Gore befriends politically powerful men in Washington, D.C.
Earlier in the interview, Gore had described his growing disillusionment with Roosevelt's New Deal policies. When he came to the House, however, Gore developed a personal relationship with the president. Following this passage, Gore describes his relationship with other important men, including Estes Kefauver, a fellow senator from Tennessee, and President Harry S. Truman, who Gore had rescued during a canceled speaking engagement.
Citing this Excerpt
Oral History Interview with Albert Gore, March 13, 1976. Interview A-0321-1. Southern Oral History Program Collection (#4007) in the Southern Oral History Program Collection, Southern Historical Collection, Wilson Library, University of North Carolina at Chapel Hill.
Full Text of the Excerpt
Earlier, you said
that you had not known President Roosevelt personally before going to
Congress. Could you talk a bit about your relations with Roosevelt after
you got to Congress.
- ALBERT GORE:
The first time I had an opportunity personally to meet President
Roosevelt was following my nomination to Congress before my election. I
believe it was before my election. Anyway, before I took the oath of
office, as I recall it, he came to Chattanooga to dedicate
Chickamauga Dam. As a Democratic nominee for
Congress, as I recall it, I was one of the ones who had the opportunity
to meet him, sit nearby as he made his speech. Soon after being in
Congress, he came to Tennessee again to dedicate the Smoky Mountain
National Park. Then I talked to him in a meeting on that occasion, along
with Mrs. Roosevelt both times. The first time I got invited to the
White House, it followed my opposition to one of his favorite measures,
of the Public Housing program. It was my first speech on the floor of
the Congress, and I succeeded in defeating the bill. It was front-page
news across the country. I must say, I could hardly contain myself. So
in a few days, I got an invitation to come down to the White House. It
was exciting; I'd never been there. I went out and bought a new
, and I took this briefcase along and had it sitting by me loaded
with data to support my position. Everytime I would reach for that
briefcase, Roosevelt would either tell a new story or he'd bring up
another issue, other than the one I'd been invited to talk about! We
never did get around to it. He really mesmerized me. I felt so jubilant
as a young Congressman that I thought that I had arrived, and he was
regaling me with humor. Then he talked about a national wage. He talked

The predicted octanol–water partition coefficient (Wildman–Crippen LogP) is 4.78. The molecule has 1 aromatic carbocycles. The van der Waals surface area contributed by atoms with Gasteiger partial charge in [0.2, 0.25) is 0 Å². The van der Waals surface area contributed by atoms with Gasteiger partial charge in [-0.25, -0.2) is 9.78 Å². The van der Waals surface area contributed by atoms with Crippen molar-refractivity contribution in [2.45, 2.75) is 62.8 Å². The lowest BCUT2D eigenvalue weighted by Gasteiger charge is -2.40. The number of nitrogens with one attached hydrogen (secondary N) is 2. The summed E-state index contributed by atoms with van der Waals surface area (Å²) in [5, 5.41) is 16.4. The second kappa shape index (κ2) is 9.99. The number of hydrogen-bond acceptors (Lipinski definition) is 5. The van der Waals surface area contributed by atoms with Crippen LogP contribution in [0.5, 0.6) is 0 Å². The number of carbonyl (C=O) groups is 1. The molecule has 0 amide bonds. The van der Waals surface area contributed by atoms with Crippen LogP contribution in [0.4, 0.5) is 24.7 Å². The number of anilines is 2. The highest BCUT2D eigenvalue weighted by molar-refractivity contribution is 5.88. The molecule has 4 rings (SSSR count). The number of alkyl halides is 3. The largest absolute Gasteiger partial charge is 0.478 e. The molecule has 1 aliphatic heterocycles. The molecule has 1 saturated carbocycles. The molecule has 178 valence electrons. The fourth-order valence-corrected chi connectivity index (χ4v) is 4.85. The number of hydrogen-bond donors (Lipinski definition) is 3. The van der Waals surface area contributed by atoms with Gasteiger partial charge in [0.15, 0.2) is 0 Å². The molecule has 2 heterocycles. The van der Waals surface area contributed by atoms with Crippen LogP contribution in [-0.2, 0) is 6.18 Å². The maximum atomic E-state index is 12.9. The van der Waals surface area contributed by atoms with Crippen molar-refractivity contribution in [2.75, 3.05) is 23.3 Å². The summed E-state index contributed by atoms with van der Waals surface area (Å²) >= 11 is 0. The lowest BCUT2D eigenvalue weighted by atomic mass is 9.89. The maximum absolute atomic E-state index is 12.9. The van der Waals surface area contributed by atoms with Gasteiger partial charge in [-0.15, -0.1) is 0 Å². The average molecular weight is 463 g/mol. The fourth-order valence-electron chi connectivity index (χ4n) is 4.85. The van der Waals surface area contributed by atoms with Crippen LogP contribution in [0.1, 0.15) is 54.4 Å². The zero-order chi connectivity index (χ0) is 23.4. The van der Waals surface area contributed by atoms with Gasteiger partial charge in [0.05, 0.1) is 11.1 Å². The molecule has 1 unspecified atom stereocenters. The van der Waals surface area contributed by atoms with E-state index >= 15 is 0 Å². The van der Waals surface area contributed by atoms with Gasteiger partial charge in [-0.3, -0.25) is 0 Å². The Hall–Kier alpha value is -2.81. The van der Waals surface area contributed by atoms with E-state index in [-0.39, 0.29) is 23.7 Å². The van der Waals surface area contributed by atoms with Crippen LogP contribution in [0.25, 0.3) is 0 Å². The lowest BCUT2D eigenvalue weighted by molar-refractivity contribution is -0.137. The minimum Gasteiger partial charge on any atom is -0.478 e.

about some issues that he must have known appealed to my background.
Finally, somebody came in and it was time to go. And I was all the way
to the front door and had to send back for my briefcase
. He was a charming personality. One event endeared both Mrs.
Gore and me to the Roosevelt family, though it was never mentioned
between us. A Congressman from Kansas named Lambertson-he was
a Republican and doing well. We served on the
committee together. He began to make speeches every two days lambasting
Roosevelt and the Roosevelt boys. They were being protected, they were
not permitted to be in the firing line, they had a sort of a safe
position, according to him. But it got a great deal of publicity. And
about every two or three days, he'd take the floor and make the charge
again. The war was raging, and this was damaging stuff. The national
morale, the military all that. Speaker Rayburn and John McCormack, the
Democratic leader at the time, well Rayburn called me into his office
and McCormack was there. They asked me to get the records on the
Roosevelt boys and be prepared to answer Lambertson the next time he
spoke upon that subject. Well, I dug into the military records and, say
what you wish to about the Roosevelt boys otherwise, they never feared
to fight. They were in the thick of the war, and I had the records. So,
the next time Lambertson spoke, when he finished, Rayburn slapped the
gavel and recognized me. To use a colloquial expression here in the
mountains, I took Lambertson't hide off. He never made another speech on
it. But both Mrs. Gore and I began to get some invitations to functions
at the White House.
Though, as I say, that event was never mentioned. There was a
change in our entree to the White House. Incidentally, Lambertson was
defeated in his next candidacy, and this was an issue in his campaign.
Some months after his defeat, I was out in the yard in our home, just
across the river here, one afternoon during a recess of Congress. And
there drove up Mr. Lambertson. I didn't know whether he came to shoot me
or to exchange old times. But it was a very pleasant visit, very